The Templates are declarative- that means the template describes exactly what resources you want and the properties that are associated with each of the resources, which makes them clearer and easier to understand. It is also easier to declare the parameters for the resources as well, such as VM size or deployment location within the template so that if permission is given to other users to deploy using this template they can only select from the parameters that you have previously determined.
Provisioning the Resources
As ARM templates contain the details of all the resources that are required for the deployment, the template and Azure handles the creation of all the resources. This may sound obvious, but this is completely different from the old API where you as the administrator had to handle everything yourself.
As an example let’s say that the deployment requires a Virtual Network, Storage and a Virtual Machine. In the old API the administrator had to deploy each of these in turn. Whilst this was possible to do via PowerShell, it required extra work to put in error handling etc to ensure the PowerShell script could be run successfully and repeatedly. This is not an issue when using ARM Templates as Azure handles all of this. It is also able to provision some resources simultaneously making deployment via ARM templates far quicker as well.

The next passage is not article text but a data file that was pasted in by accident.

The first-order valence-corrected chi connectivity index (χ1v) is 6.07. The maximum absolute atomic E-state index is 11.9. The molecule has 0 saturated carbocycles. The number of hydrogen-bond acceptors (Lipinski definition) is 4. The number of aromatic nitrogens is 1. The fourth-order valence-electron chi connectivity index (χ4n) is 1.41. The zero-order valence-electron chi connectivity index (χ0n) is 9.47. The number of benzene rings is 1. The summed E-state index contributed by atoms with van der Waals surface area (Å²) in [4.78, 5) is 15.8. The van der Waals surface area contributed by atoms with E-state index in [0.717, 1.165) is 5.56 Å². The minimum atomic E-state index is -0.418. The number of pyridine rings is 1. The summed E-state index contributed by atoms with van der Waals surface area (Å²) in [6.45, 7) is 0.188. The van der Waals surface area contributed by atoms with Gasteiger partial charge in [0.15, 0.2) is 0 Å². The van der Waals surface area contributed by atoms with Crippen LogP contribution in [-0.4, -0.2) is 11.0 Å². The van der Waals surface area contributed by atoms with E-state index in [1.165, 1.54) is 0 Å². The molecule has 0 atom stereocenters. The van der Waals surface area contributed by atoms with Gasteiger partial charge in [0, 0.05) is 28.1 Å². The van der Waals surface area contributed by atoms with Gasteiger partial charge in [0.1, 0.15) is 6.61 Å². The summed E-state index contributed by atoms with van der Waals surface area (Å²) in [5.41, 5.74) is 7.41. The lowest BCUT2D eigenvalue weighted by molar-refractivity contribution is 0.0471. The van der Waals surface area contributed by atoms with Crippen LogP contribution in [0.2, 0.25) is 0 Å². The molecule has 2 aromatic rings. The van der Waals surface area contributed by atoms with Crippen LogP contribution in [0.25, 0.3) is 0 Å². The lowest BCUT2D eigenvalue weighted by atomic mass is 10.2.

Creating an ARM Template
In Visual Studio you will need to download the Azure Tools (VS2015 version here) from there you can select the Azure Resource Group Template. You can create a blank template or from one of the preset options, and for the purposes of this example we selected a single Virtual Machine. Once the project is created you can see the relevant files in the solution explorer:
The WindowsVirtualMachine.json file contains our declarative template- that is all the elements required for this particular deployment, a small piece of which is seen below:
In this example you can see the Parameters, Variables and Resources for the deployment and the template details for the Storage Account, Public IP and Virtual Network. This can be modified as required to meet the requirements of the deployment. For example, you would probably not provision a Virtual Network every time you want a new server so that element would be removed and different code added to ensure that the VM gets deployed into an existing Virtual Network.
Hopefully that gives you a good overview of the basics of Azure Resource Manager and the many advantages it offers. It is something that we at BrightStarr have used extensively to build out our Azure platform for our digital workplace solution – Unily – which currently operates in 8 different Azure Data Centres around the world. Using the templates allows us to continually expand our deployments within Azure, knowing that there will be complete consistency across the entire platform.
Get in touch with us today to discuss our Azure Consulting Services.